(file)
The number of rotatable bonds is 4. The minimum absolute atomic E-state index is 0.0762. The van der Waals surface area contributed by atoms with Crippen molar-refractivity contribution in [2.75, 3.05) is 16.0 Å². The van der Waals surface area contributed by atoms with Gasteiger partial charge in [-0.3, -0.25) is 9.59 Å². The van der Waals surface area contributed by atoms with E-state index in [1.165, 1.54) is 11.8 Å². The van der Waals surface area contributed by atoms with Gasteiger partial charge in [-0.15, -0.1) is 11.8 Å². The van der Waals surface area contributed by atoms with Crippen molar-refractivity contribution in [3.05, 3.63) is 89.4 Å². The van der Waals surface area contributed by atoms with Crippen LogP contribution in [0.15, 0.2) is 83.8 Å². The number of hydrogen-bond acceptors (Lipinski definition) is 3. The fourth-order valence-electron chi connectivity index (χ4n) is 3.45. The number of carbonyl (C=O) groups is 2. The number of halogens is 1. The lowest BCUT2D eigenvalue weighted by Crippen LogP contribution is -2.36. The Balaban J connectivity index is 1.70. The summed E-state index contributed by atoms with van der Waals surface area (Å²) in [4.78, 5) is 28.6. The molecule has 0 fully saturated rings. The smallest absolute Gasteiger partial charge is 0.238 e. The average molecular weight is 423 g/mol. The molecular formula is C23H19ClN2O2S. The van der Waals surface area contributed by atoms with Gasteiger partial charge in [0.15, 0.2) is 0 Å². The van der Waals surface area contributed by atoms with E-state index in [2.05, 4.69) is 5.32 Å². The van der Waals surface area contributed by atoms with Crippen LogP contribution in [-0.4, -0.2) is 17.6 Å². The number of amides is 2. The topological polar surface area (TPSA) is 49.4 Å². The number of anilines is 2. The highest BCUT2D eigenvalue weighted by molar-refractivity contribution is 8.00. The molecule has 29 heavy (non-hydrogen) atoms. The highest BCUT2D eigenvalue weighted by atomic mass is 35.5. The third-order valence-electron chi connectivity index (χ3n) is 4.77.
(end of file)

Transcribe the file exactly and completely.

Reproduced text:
The number of rotatable bonds is 4. The minimum absolute atomic E-state index is 0.0762. The van der Waals surface area contributed by atoms with Crippen molar-refractivity contribution in [2.75, 3.05) is 16.0 Å². The van der Waals surface area contributed by atoms with Gasteiger partial charge in [-0.3, -0.25) is 9.59 Å². The van der Waals surface area contributed by atoms with E-state index in [1.165, 1.54) is 11.8 Å². The van der Waals surface area contributed by atoms with Gasteiger partial charge in [-0.15, -0.1) is 11.8 Å². The van der Waals surface area contributed by atoms with Crippen molar-refractivity contribution in [3.05, 3.63) is 89.4 Å². The van der Waals surface area contributed by atoms with Crippen LogP contribution in [0.15, 0.2) is 83.8 Å². The number of hydrogen-bond acceptors (Lipinski definition) is 3. The fourth-order valence-electron chi connectivity index (χ4n) is 3.45. The number of carbonyl (C=O) groups is 2. The number of halogens is 1. The lowest BCUT2D eigenvalue weighted by Crippen LogP contribution is -2.36. The Balaban J connectivity index is 1.70. The summed E-state index contributed by atoms with van der Waals surface area (Å²) in [4.78, 5) is 28.6. The molecule has 0 fully saturated rings. The smallest absolute Gasteiger partial charge is 0.238 e. The average molecular weight is 423 g/mol. The molecular formula is C23H19ClN2O2S. The van der Waals surface area contributed by atoms with Gasteiger partial charge in [0.15, 0.2) is 0 Å². The van der Waals surface area contributed by atoms with E-state index in [2.05, 4.69) is 5.32 Å². The van der Waals surface area contributed by atoms with Crippen LogP contribution in [-0.4, -0.2) is 17.6 Å². The number of amides is 2. The topological polar surface area (TPSA) is 49.4 Å². The number of anilines is 2. The highest BCUT2D eigenvalue weighted by molar-refractivity contribution is 8.00. The molecule has 29 heavy (non-hydrogen) atoms. The highest BCUT2D eigenvalue weighted by atomic mass is 35.5. The third-order valence-electron chi connectivity index (χ3n) is 4.77.